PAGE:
Berger, Suzanne E.
|Genre||Autobiography (216 pp.)|
|Keywords||Body Self-Image, Caregivers, Catastrophe, Depression, Disability, Disease and Health, Doctor-Patient Relationship, Empathy, Family Relationships, Illness and the Family, Illness Narrative/Pathography, Loneliness, Love, Marital Discord, Mother-Daughter Relationship, Mourning, Pain, Parenthood, Patient Experience, Society, Suffering|
This book is an autobiographical account of an abrupt and painful injury that completely transforms the author’s life. Berger in 1985 was a healthy woman who enjoyed ice skating and canoeing, a published poet, wife, and mother of a toddler. She bent over one day to pick up her daughter and felt a tearing "within the thickness of flesh, moving in seconds across the base of the spine." No longer able to run, walk, or even sit, she is forced into a life spent lying down.
Hers is now a world of boundaries and barriers--physical, psychological, and societal. The book chronicles her struggle to parent her child (they make gingerbread creatures lying down on the kitchen floor), to relate to her husband (she has to deal with the constant feeling of being the recipient of his care), to live with pain, and to regain her mobility.
Because hers is not a visible injury and because she must frequently lie down in public places or use her carry-along lawn chair, she suffers the stares and scrutiny of people who cannot pigeon-hole her into a tidy handicapped-wheelchair category. After seven years of physical therapy (she calls her therapists "angels of attempted repair ") she is able to walk and drive, though she is still limited in activity and lives in fear of re-injury.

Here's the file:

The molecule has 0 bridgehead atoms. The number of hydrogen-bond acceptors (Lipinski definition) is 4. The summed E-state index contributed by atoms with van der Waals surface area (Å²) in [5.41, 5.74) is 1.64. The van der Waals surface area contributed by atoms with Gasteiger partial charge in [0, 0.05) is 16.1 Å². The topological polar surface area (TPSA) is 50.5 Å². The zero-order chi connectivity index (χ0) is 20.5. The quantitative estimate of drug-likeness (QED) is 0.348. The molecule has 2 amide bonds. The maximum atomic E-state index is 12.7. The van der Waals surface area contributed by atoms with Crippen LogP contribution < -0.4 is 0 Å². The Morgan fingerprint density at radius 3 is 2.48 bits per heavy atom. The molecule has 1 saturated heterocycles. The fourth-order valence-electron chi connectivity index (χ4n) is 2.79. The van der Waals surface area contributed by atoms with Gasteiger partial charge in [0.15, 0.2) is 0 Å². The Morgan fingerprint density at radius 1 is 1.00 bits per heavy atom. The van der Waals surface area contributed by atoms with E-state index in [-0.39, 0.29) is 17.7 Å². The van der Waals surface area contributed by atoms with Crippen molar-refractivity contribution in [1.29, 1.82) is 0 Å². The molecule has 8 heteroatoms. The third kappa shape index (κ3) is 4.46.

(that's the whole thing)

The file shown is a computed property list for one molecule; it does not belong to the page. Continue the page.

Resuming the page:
Rather than being a strictly chronological account, much of the book focuses on the varied emotions and experiences, such as loneliness, that accompany such a transformation in life. The author refers to The Body in Pain by Elaine Scarry (see this database) as helpful in explaining the interiority of pain and the difficulty in communicating what one feels within one’s body to another person.
In many places the book is a cry of anguish and despair. The effect of the injury on her family is particularly poignant. Here is a mother who loves her child completely and profoundly, yet cannot provide the simplest physical acts for her, nor protect her should a catastrophe occur (she details an episode in a pool where she cannot move quickly to rescue her daughter--fortunately another parent helps immediately). Her relationship with her husband seems more complicated and is not always rosy.
Reynolds Price’s autobiographical account of his struggle with spinal cancer and paralysis (A Whole New Life, annotated in this database) offers many parallels and contrasts with this book. For example, the lines between prose and poetry are blurred in Berger’s book--much of her writing is lyrical--whereas the poetry that Price includes in his book is distinct from the rest of the writing. The focus of the two books is different as well: for instance, Price includes issues of mortality and the effects of his powerful spiritual vision.
|Place Published||New York|
|Annotated by||Shafer, Audrey|
|Date of Entry||04/23/97|